Oh, yeah, good call! I’ve never heard it put that way. I appreciate that. I don’t know! I think that they are really good for each other in a lot of ways. I think that as her character progresses, their relationship will move somewhere as well, but I don’t know where. She’s a troubled one, that Liza.
What’s your personal favorite Hilary Duff song?
Hmm. “Chasing The Sun.” It’s the first one that pops into my head. Maybe also the only one that I know the title of.
How many tattoos do you have in real life? What’s both your most recent and your favorite?
Too many but not nearly enough. My most recent is a tattoo for my mom. We’re both Leos. It’s a lioness picking up her cub and on the lioness’ arm, it has “Mom” tattooed, so the tattoo has a tattoo. So original! And my favorite? Probably one that’s a portrait of my grandpa.
Something that’s become almost synonymous with your name recently is your presence on Instagram. Why do you think you’ve taken off with such a massive following on that platform? And how much preparation goes into all your shots – are they ever spontaneous or do you carefully curate each post to fill a specific purpose?
Yeah! I have a good setup in my house. I have a clam light, and a couple of other lights, and a camera set up. I do everything myself, for the most part, unless I’m shooting with a friend. I think Instagram has just been a really, really great outlet for everybody – but for artists especially. It’s just a free, open space for you to do whatever the fuck you want, whenever you want, and people get to see it. If they’re into it, more people will get to see it. And somehow in all of this, I’ve created a brand. And it’s taken off! I’m all about it, dude. It’s just an outlet that seems to have worked. And until it becomes something else, I’m here.
You’ve worked with Logo a bit lately and are an outspoken fan of RuPaul’s Drag Race. So I’ve gotta ask, going into the season finale, are you Team Kim Chi, Team Naomi or Team Bob The Drag Queen?
Oh, man. I think we’re all going to see Bob win, but I would love to see Naomi win. I’m just, like, Team Naomi’s body.
You were one of the central characters in Scream 4. What was it like to be part of such an iconic franchise and what’s your favorite memory from set?
It was incredible! That’s one of the greatest franchises of all time.
Traditionally, in every Scream movie they’ve shot, the actor that plays Ghostface pranked all the new actors. He would pop out or scare the shit out of you. They try to keep it a secret from all of the people that it hadn’t happened to yet. So I had no idea that this was happening! So I’m opening the door to go act inside Emma Roberts’ house, and Ghostface pops up, jumps in front of me, and everyone’s thinking that I’m going to freak out, or scream, or jump back like everybody else does. Instead, I just fucking clocked him in the face. Like, are you guys serious? I literally just punched him in the face!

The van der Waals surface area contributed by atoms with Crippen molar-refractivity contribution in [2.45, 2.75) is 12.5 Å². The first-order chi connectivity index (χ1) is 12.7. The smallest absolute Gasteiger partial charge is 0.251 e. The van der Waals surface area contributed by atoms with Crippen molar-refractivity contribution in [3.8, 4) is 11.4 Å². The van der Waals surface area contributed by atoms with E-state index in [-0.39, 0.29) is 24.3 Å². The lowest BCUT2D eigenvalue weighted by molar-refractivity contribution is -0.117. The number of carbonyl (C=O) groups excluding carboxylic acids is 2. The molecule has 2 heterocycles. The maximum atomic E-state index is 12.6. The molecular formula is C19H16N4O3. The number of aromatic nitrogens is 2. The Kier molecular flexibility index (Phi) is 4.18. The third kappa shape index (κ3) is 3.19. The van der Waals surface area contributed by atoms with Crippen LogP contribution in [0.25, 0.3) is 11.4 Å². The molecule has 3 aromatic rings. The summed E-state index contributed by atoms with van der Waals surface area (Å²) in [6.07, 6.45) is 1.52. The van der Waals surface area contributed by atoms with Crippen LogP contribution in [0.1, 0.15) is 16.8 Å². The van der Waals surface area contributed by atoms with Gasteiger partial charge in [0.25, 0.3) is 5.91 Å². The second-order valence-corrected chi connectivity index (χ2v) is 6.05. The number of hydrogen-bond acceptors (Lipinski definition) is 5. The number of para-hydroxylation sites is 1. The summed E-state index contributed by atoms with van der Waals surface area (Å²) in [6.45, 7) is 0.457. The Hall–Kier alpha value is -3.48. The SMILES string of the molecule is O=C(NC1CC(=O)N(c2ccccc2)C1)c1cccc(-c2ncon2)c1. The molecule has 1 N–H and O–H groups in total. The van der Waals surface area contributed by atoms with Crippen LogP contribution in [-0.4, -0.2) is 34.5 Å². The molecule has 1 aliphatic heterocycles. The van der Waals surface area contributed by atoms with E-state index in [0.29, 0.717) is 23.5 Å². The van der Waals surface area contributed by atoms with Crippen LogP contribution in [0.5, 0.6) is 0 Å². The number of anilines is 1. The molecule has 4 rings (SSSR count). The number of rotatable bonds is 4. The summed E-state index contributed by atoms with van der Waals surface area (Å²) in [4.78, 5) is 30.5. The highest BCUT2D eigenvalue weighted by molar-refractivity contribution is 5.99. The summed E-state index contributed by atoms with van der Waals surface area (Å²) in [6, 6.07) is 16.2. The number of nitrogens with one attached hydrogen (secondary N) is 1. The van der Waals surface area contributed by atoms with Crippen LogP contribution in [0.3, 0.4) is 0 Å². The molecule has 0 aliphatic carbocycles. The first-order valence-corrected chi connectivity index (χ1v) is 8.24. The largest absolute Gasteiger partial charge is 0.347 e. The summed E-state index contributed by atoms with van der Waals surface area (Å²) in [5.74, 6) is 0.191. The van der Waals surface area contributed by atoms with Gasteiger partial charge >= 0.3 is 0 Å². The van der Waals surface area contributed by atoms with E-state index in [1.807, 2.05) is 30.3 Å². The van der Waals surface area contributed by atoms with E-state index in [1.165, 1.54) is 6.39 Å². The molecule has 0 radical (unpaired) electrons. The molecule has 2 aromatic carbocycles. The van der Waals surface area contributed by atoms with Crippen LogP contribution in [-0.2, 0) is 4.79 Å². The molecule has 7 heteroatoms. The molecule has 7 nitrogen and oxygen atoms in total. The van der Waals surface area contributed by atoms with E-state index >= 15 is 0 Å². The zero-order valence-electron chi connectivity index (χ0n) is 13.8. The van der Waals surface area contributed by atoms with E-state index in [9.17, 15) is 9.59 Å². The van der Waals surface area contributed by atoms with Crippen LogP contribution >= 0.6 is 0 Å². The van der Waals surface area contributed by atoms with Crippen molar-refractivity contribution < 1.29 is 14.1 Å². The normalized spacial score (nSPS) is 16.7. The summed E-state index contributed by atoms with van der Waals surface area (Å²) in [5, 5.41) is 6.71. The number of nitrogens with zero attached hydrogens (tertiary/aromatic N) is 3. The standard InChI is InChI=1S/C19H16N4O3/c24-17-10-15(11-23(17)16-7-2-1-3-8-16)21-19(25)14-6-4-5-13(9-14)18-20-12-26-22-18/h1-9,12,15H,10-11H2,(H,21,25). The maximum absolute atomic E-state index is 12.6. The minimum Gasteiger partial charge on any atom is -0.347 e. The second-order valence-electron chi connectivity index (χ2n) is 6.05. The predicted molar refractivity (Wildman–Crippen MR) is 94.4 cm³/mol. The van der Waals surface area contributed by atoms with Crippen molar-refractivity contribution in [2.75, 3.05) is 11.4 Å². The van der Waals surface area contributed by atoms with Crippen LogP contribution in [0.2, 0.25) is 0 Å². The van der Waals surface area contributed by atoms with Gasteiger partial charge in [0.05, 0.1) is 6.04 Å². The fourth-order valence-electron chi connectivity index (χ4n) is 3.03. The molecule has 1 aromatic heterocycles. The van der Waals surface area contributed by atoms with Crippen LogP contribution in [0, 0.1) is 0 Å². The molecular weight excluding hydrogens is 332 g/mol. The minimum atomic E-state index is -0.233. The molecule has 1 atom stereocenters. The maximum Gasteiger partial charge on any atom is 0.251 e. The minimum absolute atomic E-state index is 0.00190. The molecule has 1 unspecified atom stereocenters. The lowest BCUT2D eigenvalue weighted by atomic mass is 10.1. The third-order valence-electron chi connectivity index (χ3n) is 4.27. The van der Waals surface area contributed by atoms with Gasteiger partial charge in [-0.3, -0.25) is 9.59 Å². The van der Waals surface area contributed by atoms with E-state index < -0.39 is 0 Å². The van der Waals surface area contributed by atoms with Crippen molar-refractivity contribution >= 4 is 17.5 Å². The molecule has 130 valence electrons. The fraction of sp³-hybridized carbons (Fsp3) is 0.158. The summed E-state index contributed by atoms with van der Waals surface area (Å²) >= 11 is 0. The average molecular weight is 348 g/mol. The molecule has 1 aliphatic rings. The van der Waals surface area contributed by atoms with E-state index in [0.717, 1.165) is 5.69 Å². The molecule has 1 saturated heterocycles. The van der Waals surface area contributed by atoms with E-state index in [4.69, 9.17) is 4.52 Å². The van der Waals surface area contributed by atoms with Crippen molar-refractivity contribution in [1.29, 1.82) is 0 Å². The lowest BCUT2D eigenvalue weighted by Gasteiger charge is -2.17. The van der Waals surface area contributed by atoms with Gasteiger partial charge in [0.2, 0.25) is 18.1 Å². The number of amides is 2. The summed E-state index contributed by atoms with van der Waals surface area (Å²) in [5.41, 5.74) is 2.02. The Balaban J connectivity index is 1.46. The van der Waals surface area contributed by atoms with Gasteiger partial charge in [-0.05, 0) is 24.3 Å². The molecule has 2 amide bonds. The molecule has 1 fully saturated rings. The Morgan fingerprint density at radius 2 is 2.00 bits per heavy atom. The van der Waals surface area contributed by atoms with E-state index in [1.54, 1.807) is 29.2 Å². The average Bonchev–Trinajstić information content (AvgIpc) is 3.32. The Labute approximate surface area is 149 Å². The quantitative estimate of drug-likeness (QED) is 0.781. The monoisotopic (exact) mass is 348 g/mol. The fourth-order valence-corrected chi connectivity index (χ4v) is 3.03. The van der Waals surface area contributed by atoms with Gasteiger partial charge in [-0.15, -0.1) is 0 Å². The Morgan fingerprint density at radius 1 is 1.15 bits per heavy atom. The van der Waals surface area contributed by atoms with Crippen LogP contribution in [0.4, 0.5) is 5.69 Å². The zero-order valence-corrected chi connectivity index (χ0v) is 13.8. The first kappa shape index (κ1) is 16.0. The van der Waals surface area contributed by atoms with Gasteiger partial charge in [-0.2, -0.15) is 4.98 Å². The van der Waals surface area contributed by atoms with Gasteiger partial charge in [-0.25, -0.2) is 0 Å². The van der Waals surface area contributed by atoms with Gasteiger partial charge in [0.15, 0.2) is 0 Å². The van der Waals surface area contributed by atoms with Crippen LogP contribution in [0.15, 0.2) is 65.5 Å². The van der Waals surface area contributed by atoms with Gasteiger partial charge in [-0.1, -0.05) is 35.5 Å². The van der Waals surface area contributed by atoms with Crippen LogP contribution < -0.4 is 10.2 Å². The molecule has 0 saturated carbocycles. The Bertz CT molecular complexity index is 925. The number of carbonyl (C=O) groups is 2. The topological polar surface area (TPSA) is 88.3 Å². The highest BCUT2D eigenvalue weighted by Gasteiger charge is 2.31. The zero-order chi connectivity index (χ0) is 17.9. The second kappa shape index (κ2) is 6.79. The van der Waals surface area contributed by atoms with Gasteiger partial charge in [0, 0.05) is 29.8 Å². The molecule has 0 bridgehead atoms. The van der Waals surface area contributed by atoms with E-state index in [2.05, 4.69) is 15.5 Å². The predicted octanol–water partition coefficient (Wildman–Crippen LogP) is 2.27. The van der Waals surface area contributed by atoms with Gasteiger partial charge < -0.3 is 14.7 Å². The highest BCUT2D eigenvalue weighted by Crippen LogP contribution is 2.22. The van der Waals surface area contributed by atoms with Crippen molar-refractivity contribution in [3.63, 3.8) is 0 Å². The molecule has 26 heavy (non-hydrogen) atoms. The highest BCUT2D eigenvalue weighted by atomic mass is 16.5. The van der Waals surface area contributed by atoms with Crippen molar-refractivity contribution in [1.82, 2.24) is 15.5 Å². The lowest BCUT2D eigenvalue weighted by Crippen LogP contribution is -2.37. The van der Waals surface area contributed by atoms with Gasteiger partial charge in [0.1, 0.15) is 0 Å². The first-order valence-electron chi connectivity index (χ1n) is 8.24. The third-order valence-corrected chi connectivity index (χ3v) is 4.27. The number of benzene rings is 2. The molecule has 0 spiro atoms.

When you’re not acting or working, what’s your favorite way to spend your downtime?
Just chilling out for the most part. I watch a lot of TV. I work out. I have a dope apartment in Williamsburg now. And I’m developing my own TV show. Sometimes I think that I have more hours in the day than other people do because I’m always fucking doing something. But with the little bit of downtime that I do have, I just try to not do anything.
What’s the craziest fan encounter you’ve ever had?
Honestly? Probably during The Following. Just being out with James Purefoy and seeing people think that we were actually fucking serial killers. I mean, people were genuinely afraid of us!
I bet you got a kick out of that.
Click here to purchase tickets to see Nico Tortorella in Crude, now playing off-Broadway.
April 26 – May 21 Monday—Saturday 8pm Theater 511 @ Ars Nova 511 W 54TH ST
NEW YORK NY 10019
When a catastrophic environmental accident [a really f*ckin’ huge oil spill] threatens to derail Kurtz Petroleum, it’s up to documentarian turned big oil public relations flak Jaime Kurtz (TV Land’s Younger‘s Nico Tortorella) with the help of his commercial making bro-buddy Aaron (W. Tre Davis) and Aaron’s drug dealer Manny (Jose Joaquin Perez) to come up with the perfect pitch to save the company, his relationship with his environmentally conscious wife Brittany (Eliza Huberth), and his stolen dog [or sh*t hits the fan]. Packed with drugs, sex, and spin doctoring [and loads of #$**^%#@!], Crude is a dark comedy about the price you pay for selling your soul in the new millennium.
Alex has been writing for PopBytes since 2011. As the Theater Editor, he primarily focuses on all aspects of Broadway, Off-Broadway, Regional Theater, and beyond. After growing up in Poland, Germany, and Russia, Alex spent several years living in New York before moving full-time to the Berkshires in Massachusetts. To read more from Alex, check out his blog, Headphone Infatuation, and follow him on Twitter @AlexNagorski.